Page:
Functioning asymmetry for the entire craniofacial skeleton and the cranium is the largest in subjects from the area of Vis which also shows a strong environmental impact. This environmental impact, which is obviously stronger in the area of Vis and Split in relation to the more isolated population of Korčula, mutually competes and leads to the total asymmetry
of the cranium and mandible being the largest in the area of Vis, but is greatest for the entire craniofacial area in subjects from the area of Split. All this leads us to the following conclusions: the environmental impact on the formation of asymmetry is strong and it has made the populations of Split and Vis similar despite their genetic differences. Microclimate,
the specificities of environmental factors, i.e. their weak influence and isolation in the area of Korčula made the specificity of the genotype manifest itself as the smallest total asymmetry of the mandible. It is correct to view these results through a prism of age, since it is an older population, when the influence of genetics, although still effective, decreases and the
influence of environmental factors increases. As the influence of environmental factors is obviously small on Korčula, all mandibular asymmetry, although statistically significantly small, should be viewed in the light of purely genetic influence.
Observing the direction of directional asymmetry in the subjects of this study, larger changes in the orbital and nasal area are visible in all three groups (Korčula, Split, Vis), while changes in the mandible are noticeably small, which is expected compared to numerical data. Furthermore, comparing the difference in the amount of directional asymmetry with aging, we
see that there are no significantly different changes in directional asymmetry with regards to age, which is consistent with the fact that the largest changes in directional asymmetry are seen at early stages of development. Changes in the direction of individual points as a consequence of directional asymmetry can be interpreted as genotype responses to age-related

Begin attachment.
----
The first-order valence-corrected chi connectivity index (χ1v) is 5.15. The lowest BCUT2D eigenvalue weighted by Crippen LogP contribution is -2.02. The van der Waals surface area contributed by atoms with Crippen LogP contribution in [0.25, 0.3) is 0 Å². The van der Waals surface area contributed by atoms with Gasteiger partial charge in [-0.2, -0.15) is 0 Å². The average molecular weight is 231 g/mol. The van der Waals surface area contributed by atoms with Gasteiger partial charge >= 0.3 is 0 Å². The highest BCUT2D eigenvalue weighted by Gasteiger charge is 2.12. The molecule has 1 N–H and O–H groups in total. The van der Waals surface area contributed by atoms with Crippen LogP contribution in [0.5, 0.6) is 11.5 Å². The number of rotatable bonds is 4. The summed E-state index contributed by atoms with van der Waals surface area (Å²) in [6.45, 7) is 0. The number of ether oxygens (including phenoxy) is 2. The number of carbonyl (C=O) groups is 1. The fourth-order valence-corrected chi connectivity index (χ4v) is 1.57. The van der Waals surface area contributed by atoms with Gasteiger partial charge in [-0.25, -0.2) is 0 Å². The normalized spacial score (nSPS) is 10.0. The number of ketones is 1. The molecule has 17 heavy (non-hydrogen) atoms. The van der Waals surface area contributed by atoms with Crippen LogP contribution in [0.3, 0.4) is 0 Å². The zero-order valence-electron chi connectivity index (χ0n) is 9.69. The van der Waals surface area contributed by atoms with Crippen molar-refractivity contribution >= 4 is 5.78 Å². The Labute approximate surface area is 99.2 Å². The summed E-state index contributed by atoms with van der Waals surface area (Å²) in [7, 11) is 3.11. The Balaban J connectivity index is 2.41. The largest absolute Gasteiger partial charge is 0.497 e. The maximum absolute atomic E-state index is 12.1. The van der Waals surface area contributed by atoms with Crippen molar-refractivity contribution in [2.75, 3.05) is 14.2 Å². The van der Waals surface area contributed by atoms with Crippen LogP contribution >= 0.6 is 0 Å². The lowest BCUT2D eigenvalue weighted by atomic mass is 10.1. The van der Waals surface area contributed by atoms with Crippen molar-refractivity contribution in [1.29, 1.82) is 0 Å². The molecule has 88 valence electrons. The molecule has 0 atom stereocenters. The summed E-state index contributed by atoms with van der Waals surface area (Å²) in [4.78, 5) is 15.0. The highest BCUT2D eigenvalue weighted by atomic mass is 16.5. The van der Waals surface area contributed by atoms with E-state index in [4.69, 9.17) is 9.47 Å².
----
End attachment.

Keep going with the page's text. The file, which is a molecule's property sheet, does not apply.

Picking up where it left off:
changes in the craniofacial skeleton. The greatest changes are shown by the pyriform aperture point, with the aperture rotating counter clockwise, the right one moving laterocaudally, and the left one mediocranially. These changes lead to a distortion of the nasal section to the right. As this one, most previous studies on fluctuating asymmetry is based on a comparison of endogamous, often isolated populations with more exogamous (15, 16, 17). The degree of heterozygosity is associated with lower levels of organizational asymmetry and reflects an increased ability to alleviate genetic and environmental stressors. The higher the degree of heterozygosity in genes encoding proteins or at associated loci (non-random association), the more a better adapted individual is protected from the disorder. In this context, three hypothetical mechanisms are proposed: 1) a “direct effect” effect according to which heterozygosity increases the ability of the multilocus and may result in functional dominance at the locus per se (18, 19). It is also possible that heterozygotes possess enzymes with different catalytic properties and are therefore more biochemically efficient than homozygotes (20). 2) the “local effect hypothesis” suggests heterozygosity as an additional dominance when there is a genetic link (link imbalance) between the neutral marker and the marker under selection (18, 21). And 3) the “general effect” hypothesis states that the advantage of heterozygotes is such that the markers that are detected, which arise from the homozygosity interaction, are loci distributed throughout the genome. A prerequisite for this is that the marker and loci are in the service of identity imbalance which is recorded as the inbreeding coefficient of individuals. A higher inbreeding coefficient means higher marker homozygosity and locus binding ability, while a lower coefficient is associated with heterozygosity and poorer marker-locus link (22,23). As the high degree of inbreeding between subjects in this population was shown in several studies within the Project, and as